Using a groundbreaking gene editing technique, University of California scientists have created a strain of mosquitoes capable of rapidly introducing malaria-blocking genes into a mosquito population through its progeny, ultimately eliminating the insects' ability to transmit the disease to humans.
This new model represents a notable advance in the effort to establish an antimalarial mosquito population, which with further development could help eradicate a disease that sickens millions worldwide each year.
To create this breed, researchers at the Irvine and San Diego campuses inserted a DNA element into the germ line of Anopheles stephensi mosquitoes that resulted in the gene preventing malaria transmission being passed on to an astonishing 99.5 percent of offspring. A. stephensi is a leading malaria vector in Asia.
The study underlines the growing utility of the Crispr method, a powerful gene editing tool that allows access to a cell's nucleus to snip DNA to either replace mutated genes or insert new ones. Results appear this week in the early online edition of Proceedings of the National Academy of Sciences.
"This opens up the real promise that this technique can be adapted for eliminating malaria," said Anthony James, Distinguished Professor of molecular biology & biochemistry and microbiology & molecular genetics at UCI.
For nearly 20 years, the James lab has focused on engineering anti-disease mosquitoes. His anti-dengue fever models have been tested in cage trials in Mexico, and in 2012, he helped show that antibodies that impair the parasite's biology adapted from the immune systems of mice can be introduced into mosquitoes. This trait, though, could only be inherited by about half of the progeny.
Earlier this year, UC San Diego biologists Ethan Bier and Valentino Gantz working with fruit flies announced the development of a new method for generating mutations in both copies of a gene. This mutagenic chain reaction involved using the Crispr-associated Cas9 nuclease enzyme and allowed for transmission of mutations through the germ line with an inheritance rate of 95 percent.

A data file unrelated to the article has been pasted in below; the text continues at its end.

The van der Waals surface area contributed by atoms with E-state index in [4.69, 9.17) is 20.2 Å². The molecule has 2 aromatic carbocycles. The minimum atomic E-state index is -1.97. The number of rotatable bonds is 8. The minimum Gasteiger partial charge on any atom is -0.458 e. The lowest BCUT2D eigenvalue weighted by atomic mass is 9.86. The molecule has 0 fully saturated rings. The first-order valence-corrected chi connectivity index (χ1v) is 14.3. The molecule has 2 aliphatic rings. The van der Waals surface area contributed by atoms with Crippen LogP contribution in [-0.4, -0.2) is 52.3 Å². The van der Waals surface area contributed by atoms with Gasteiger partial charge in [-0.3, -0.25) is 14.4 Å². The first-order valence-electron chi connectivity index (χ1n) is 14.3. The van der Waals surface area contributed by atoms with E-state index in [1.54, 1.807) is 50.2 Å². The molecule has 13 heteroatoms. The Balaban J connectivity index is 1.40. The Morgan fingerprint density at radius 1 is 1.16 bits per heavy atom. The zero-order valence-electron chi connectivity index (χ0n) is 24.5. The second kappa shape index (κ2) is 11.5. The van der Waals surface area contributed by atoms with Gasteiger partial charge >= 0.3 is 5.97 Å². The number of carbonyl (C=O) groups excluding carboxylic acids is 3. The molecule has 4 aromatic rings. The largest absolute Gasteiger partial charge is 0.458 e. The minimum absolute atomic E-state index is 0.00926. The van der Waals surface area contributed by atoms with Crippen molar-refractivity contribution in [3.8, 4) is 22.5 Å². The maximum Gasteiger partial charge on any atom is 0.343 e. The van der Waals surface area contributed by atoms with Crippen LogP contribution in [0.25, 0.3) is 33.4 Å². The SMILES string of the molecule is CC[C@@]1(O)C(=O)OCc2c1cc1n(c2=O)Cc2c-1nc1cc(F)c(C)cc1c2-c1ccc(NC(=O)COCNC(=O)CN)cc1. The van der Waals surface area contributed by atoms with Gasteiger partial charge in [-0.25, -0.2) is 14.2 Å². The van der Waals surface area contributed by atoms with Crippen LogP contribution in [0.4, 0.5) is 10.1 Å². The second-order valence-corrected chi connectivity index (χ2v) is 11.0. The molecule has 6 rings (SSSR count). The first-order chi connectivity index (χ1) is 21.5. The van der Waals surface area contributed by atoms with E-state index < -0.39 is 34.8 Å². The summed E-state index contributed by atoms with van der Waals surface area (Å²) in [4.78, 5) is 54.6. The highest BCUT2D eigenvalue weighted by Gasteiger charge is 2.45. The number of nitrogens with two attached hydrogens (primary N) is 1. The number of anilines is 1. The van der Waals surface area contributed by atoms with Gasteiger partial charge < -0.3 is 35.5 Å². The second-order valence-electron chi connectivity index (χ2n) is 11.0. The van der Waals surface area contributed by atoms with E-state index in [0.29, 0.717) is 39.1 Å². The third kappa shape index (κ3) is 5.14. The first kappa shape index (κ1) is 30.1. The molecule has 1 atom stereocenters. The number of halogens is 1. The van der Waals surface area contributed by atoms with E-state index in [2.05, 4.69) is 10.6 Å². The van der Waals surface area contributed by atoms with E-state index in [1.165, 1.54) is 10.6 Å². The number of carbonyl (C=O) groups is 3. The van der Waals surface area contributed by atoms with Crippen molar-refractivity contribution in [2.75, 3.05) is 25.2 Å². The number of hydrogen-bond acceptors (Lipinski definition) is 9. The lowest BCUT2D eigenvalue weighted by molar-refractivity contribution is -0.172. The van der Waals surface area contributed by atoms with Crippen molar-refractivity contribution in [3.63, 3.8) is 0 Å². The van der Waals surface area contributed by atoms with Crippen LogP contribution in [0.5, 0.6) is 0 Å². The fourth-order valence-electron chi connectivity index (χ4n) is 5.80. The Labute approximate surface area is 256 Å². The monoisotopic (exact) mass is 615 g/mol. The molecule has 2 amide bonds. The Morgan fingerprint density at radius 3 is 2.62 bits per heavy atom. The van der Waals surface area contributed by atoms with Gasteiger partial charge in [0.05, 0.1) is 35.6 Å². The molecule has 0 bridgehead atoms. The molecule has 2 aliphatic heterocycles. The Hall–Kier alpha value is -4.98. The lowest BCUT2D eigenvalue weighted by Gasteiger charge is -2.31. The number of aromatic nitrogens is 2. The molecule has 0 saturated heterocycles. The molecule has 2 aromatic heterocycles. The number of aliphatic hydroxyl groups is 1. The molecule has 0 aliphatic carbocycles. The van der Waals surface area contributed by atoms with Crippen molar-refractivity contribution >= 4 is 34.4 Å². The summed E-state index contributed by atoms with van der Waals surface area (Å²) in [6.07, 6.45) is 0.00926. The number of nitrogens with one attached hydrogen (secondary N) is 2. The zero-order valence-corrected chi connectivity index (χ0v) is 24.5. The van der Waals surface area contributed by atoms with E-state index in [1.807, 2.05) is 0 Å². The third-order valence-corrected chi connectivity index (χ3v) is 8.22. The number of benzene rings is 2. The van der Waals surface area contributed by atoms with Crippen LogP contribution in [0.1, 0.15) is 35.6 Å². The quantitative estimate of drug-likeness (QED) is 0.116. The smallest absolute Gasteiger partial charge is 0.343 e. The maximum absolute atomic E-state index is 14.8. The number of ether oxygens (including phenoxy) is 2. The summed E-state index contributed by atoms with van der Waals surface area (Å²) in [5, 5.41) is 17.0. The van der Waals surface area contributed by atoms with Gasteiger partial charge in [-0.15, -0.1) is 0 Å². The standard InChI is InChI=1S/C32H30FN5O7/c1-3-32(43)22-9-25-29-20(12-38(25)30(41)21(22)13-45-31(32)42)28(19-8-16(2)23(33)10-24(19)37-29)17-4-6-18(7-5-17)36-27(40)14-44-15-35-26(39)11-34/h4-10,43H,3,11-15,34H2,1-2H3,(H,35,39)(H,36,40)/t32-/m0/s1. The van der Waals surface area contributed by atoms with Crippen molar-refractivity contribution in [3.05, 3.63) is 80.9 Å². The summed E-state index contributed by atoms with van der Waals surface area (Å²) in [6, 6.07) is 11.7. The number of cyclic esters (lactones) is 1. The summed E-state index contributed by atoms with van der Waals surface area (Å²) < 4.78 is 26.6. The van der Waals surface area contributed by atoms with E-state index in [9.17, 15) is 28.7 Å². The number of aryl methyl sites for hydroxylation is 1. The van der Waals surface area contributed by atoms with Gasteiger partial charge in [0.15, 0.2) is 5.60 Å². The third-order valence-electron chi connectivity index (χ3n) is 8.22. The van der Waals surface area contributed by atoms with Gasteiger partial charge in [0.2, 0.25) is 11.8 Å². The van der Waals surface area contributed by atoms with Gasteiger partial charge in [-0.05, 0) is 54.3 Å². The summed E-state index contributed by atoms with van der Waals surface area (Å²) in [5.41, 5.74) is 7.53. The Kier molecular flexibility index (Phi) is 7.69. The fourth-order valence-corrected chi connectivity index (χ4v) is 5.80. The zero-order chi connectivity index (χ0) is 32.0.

The two groups collaborated to fuse Bier and Gantz's method with James' mosquitoes. Gantz packaged antimalaria genes with a Cas9 enzyme (which can cut DNA) and a guide RNA to create a genetic "cassette" that, when injected into a mosquito embryo, targeted a highly specific spot on the germ line DNA to insert the antimalaria antibody genes.
To ensure that the element carrying the malaria-blocking antibodies had reached the desired DNA site, the researchers included in the cassette a protein that gave the progeny red fluorescence in the eyes. Almost 100 percent of offspring - 99.5 percent, to be exact - exhibited this trait, which James said is an amazing result for such a system that can change inheritable traits.
He added that further testing will be needed to confirm the efficacy of the antibodies and that this could eventually lead to field studies. "This is a significant first step," said James, a National Academy of Sciences member. "We know the gene works. The mosquitoes we created are not the final brand, but we know this technology allows us to efficiently create large populations."
Bier, a professor of biology at UC San Diego, also noted that "the ability of this system to carry large genetic payloads should have broad applications to the future use of related Crispr-based 'active genetic' systems."
Malaria is one of the world's leading health problems. More than 40 percent of the world's population live in areas where there is a risk of contracting the disease. According to the Centers for Disease Control & Prevention, 300 million to 500 million cases of malaria occur each year, and nearly 1 million people die of the disease annually - largely infants, young children and pregnant women, most of them in Africa.
Nijole Jasinskiene, Olga Tatarenkova, Aniko Fazekas and Vanessa Macias of UCI contributed to the study, which was supported by grants from the National Institutes of Health (AI070654, NS029870, AI29746 and AI116433) and the W.M. Keck Foundation and a gift from Drs. Sarah Sandell and Michael Marshall (to Bier).
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